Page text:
- Running targeted screens for specific criteria
- General curiosity about the world, which leads to some interesting opportunities
- Disclosure documents
The big thing you need to understand is that you shouldn’t wait until you have cash to begin researching stocks. There is no way you can educate yourself in a day, or even a week, about certain industries or operations. You need to be constantly looking, storing ideas and models in the back of your mind so that you are ready to act when capital finds its way into your hands.
1. I Research Stocks By Looking at Specific Industries at Specific Times
From time to time, different industries or sectors of the economy will be out of favor or about to experience a large increase in profitability. Sometimes, investors are just bored with a particular type of enterprise. During the banking crisis, for example, my family knew that banks would have to exist, in some capacity, following the disaster. We studied a wide range of bank holding companies and determined that two likely to survive intact, and with much stronger competitive and capital positions, were U.S. Bancorp and Wells Fargo & Company. We bought, and kept buying, ownership. My personal family portfolio holds shares of both, and has for years.
In other words, as the banking sector was falling apart, we went shopping for banks to own. We began by researching stocks with the strongest Tier 1 capital ratios, then excluding those with large counter-party risks. This approach requires wisdom because it isn’t always a good idea – virtually all of the manufacturers of asbestos ended up going out of business or seeking bankruptcy protection – but done right, it can lead to significant wealth accumulation.
2. I Research Stocks By Browsing Various Publications and Data Sets
One of the great joys in my life is spending an afternoon, alone, completely uninterrupted, with a fresh cup of hot, black coffee, sitting on the upper deck of my home reading through publications such as the Value Line Investment Survey or the Value Line Small & Mid Cap. I almost always reorder the annual edition of the S&P 500 tear sheets. There have been times that I have published pictures of the process. Seeing what companies do, how they function, how they are structured, and how they evolved through history appeals to the inner detective, sociologist, and economist in me. You run into some really cool historical quirks, such as a royalty unit trust created by a railroad bankruptcy in the late 1880s that still produces income for its holders. I like stuff like that.
Whenever I find a company that fits the list of desirable traits – a historic record of raising dividends, earning high returns on capital with little or no debt, having a strong competitive advantage in the market place, a history of little to no share dilution, and room to grow – I add it to a list of companies that I want to own but am waiting on valuation. Sometimes, I’ll pick up a few thousand dollars worth of it and stick it in one of the family’s portfolios just to keep an eye on it.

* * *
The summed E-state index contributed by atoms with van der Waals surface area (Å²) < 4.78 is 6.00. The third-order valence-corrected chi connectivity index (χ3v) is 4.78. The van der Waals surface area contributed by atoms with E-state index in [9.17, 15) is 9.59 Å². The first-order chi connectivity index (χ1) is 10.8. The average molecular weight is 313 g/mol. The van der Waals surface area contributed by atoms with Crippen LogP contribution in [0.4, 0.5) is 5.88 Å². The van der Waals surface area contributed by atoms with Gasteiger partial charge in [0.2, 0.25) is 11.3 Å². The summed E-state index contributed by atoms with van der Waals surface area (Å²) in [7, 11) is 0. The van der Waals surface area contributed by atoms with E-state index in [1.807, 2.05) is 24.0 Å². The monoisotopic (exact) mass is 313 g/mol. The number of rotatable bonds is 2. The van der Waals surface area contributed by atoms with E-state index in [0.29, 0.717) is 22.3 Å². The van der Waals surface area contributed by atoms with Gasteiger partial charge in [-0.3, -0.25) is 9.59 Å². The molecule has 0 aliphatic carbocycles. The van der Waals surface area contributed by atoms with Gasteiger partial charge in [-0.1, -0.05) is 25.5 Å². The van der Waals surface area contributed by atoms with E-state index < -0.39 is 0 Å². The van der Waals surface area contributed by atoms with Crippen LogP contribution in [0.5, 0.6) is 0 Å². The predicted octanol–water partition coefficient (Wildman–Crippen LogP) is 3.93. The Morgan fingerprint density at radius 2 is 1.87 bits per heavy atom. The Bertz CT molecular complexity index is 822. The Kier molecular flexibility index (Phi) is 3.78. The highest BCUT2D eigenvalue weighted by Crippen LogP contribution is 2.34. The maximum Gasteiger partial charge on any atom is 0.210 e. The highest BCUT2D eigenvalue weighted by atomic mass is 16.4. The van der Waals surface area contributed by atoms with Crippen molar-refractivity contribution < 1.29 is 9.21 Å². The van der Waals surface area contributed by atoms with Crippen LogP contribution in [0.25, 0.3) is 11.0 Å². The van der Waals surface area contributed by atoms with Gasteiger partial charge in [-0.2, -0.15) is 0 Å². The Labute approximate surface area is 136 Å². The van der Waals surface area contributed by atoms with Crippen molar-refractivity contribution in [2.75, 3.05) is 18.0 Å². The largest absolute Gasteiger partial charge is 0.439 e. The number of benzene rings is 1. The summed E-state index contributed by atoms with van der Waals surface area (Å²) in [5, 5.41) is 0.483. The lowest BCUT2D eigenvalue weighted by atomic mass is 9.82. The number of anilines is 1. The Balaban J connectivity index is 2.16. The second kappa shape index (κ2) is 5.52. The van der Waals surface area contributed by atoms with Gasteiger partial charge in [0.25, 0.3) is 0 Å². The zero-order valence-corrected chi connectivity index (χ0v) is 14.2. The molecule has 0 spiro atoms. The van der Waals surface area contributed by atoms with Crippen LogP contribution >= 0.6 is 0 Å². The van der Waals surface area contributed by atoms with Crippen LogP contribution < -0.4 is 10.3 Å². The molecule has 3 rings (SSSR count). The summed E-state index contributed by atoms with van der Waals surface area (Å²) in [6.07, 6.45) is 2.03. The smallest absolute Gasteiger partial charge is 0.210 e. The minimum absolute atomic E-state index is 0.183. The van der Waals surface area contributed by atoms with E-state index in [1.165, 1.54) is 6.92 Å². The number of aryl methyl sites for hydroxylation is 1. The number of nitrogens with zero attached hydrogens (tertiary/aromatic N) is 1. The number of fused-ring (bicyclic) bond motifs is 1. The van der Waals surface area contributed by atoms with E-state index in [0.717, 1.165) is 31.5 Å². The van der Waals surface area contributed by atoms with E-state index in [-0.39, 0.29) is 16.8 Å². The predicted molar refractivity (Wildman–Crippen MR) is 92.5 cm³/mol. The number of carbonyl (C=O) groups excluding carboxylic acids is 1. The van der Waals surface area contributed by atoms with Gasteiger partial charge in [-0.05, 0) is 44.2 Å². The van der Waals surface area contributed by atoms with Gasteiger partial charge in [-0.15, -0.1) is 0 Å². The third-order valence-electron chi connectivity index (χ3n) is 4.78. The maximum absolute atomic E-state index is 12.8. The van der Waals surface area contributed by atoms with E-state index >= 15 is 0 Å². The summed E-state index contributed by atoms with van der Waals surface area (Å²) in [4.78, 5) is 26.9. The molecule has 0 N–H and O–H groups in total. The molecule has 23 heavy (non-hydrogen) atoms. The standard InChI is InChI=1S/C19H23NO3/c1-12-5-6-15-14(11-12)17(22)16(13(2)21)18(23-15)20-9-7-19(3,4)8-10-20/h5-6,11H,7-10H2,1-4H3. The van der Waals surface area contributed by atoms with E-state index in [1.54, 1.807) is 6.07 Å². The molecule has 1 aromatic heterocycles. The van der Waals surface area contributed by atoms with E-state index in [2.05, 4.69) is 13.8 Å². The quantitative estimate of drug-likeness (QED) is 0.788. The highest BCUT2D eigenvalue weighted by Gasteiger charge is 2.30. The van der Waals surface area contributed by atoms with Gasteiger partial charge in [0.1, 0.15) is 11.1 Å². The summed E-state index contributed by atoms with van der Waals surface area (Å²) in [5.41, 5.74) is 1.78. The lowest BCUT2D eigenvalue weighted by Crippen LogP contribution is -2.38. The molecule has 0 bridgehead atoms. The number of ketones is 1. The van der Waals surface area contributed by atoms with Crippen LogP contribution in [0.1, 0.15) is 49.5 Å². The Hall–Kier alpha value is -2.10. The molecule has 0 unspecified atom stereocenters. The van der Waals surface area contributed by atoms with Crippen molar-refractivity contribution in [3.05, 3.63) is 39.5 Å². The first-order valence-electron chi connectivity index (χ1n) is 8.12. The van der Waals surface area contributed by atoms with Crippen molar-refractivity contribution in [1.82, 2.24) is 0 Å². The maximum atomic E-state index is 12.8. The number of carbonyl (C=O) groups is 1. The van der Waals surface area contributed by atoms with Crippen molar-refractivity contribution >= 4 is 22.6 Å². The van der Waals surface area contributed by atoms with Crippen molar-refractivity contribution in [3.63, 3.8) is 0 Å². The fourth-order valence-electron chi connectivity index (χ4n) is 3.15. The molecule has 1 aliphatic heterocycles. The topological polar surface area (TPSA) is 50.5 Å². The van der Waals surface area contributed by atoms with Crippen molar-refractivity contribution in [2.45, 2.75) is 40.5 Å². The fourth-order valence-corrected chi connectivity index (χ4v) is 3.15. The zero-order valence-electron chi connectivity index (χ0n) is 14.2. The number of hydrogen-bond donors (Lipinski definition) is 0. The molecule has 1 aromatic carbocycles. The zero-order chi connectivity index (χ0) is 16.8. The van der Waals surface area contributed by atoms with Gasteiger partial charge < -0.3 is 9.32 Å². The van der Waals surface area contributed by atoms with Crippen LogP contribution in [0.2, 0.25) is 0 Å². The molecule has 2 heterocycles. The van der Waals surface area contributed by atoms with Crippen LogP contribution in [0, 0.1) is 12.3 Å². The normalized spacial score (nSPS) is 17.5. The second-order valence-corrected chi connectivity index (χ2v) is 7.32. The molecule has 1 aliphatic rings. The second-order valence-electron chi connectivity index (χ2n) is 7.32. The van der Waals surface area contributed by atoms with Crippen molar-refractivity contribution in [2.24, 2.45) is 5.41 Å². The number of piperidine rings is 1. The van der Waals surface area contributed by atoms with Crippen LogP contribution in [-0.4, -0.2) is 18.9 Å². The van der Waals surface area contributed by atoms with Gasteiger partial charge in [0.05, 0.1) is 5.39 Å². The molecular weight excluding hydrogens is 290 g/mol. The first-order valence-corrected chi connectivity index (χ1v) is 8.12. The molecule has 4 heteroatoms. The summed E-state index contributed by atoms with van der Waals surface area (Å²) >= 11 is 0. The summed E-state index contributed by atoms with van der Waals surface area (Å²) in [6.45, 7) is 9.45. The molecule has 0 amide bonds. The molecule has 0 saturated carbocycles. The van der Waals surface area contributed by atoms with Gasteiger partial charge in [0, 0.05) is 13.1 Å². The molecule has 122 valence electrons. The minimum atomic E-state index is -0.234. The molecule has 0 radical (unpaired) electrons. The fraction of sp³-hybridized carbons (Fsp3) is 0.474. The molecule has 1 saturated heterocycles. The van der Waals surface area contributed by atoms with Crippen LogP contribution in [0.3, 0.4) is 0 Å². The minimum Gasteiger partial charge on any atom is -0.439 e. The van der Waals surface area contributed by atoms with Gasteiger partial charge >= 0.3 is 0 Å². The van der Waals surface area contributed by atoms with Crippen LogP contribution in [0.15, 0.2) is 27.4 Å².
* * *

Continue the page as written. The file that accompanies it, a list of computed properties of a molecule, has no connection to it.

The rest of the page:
Some of my favorite resources are the specific trade publications you find in one area of business activity. For example, there is no better way to research insurance companies than the A.M. Best manuals, which you can then use to find promising candidates, after which you would order copies of their regulatory filings with the statutory insurance regulators (not the SEC) because those are more stringent in accounting standards and give you a better idea of true intrinsic value and loss development. If I were looking at restaurants, I like reading QSR magazine, which is geared toward the quick service restaurant business. You can find promising upstarts there. I have trade publications that detail statistics for various newspapers. I have a massive, multi-thousand page book that breaks down the deposits, assets, and liabilities of the various bank holding companies in the United States. There are days I just open one and start reading.
Trade publications are your friend. They are useful because they are written by, and for, the people in the industry. I mean, if you wanted to research stocks in the timber industry and planned on making a significant financial investment, you probably want to be on the reading list of the Timer Trade Journal, which has been the source of knowledge for the business since 1873. The odds are good that you are going to know more about what is going on in timber, both the good and the bad, faster and more efficiently than you can discover through your broker or The Wall Street Journal (as great as that publication is).
You never know what is going to come in handy from the knowledge you accumulate this way.
3. I Research Stocks By Running Targeted Screens for Specific Criteria